« Lethal Injection: A Case For the FDA? |
| ACS Survey - Or Something Else? »
October 27, 2010
Graphene Oxide as a Reagent
Since graphene was worth a Nobel prize this year, it's only fitting that I mention a recent application of it in chemical synthesis. A paper in Angewandte Chemie shows how graphene oxide can be used as an oxidizing reagent for organic compounds. It performs primary alcohol-to-aldehyde, secondary alcohol-to-ketone, and alkyne-to-methylene ketone reactions quite well. This doesn't seem to be due to residual metals, but is a reaction of the graphene oxide (GO) itself, which is probably a complex mixture of epoxides and who-knows-what on the carbon surface.
Interestingly, it appears that the GO can be regenerated by atmospheric oxygen as the reaction goes on (and then re-used_, so in the end, these processes are being performed by the oxygen itself. This could be an appealing method for scaleup, since it drastically reduces some possible waste streams. The turnover isn't as high as with some more traditional oxidants, but the cost might be hard to beat.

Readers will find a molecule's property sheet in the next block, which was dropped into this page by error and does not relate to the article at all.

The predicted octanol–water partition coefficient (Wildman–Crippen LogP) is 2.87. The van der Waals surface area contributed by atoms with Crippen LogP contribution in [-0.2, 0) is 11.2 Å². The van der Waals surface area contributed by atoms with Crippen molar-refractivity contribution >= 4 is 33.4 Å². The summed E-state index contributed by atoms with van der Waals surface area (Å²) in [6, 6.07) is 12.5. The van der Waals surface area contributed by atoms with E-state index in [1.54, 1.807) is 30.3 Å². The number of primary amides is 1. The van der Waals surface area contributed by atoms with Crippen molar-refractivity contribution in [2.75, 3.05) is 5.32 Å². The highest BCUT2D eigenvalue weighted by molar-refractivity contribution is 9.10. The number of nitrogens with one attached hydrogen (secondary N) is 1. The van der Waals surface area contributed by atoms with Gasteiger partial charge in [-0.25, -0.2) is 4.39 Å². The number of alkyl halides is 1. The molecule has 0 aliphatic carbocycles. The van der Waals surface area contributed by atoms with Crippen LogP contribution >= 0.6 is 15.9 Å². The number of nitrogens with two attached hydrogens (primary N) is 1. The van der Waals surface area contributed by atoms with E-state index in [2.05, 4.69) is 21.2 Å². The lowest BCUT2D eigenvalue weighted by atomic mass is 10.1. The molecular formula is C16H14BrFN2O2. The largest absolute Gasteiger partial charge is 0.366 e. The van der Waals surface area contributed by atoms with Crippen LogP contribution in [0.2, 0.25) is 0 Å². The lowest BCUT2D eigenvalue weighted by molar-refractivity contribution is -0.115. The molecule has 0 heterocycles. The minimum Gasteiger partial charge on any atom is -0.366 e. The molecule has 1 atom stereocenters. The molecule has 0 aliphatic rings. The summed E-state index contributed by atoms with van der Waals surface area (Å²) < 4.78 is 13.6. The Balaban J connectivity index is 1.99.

The first thing I thought of was using this material in a flow reactor, perhaps with occasional bubbling of oxygen into the solvent stream. It seems likely that as we learn to manipulate the surfaces of such materials that we'll find some very useful catalysts. . .
+ TrackBacks (0) | Category: Chemical News
POST A COMMENT
- RELATED ENTRIES
- XKCD on Protein Folding
- The 2014 Chemistry Nobel: Beating the Diffraction Limit
- German Pharma, Or What's Left of It
- Sunesis Fails with Vosaroxin
- A New Way to Estimate a Compound's Chances?
- Meinwald Honored
- Molecular Biology Turns Into Chemistry
- Speaking at Northeastern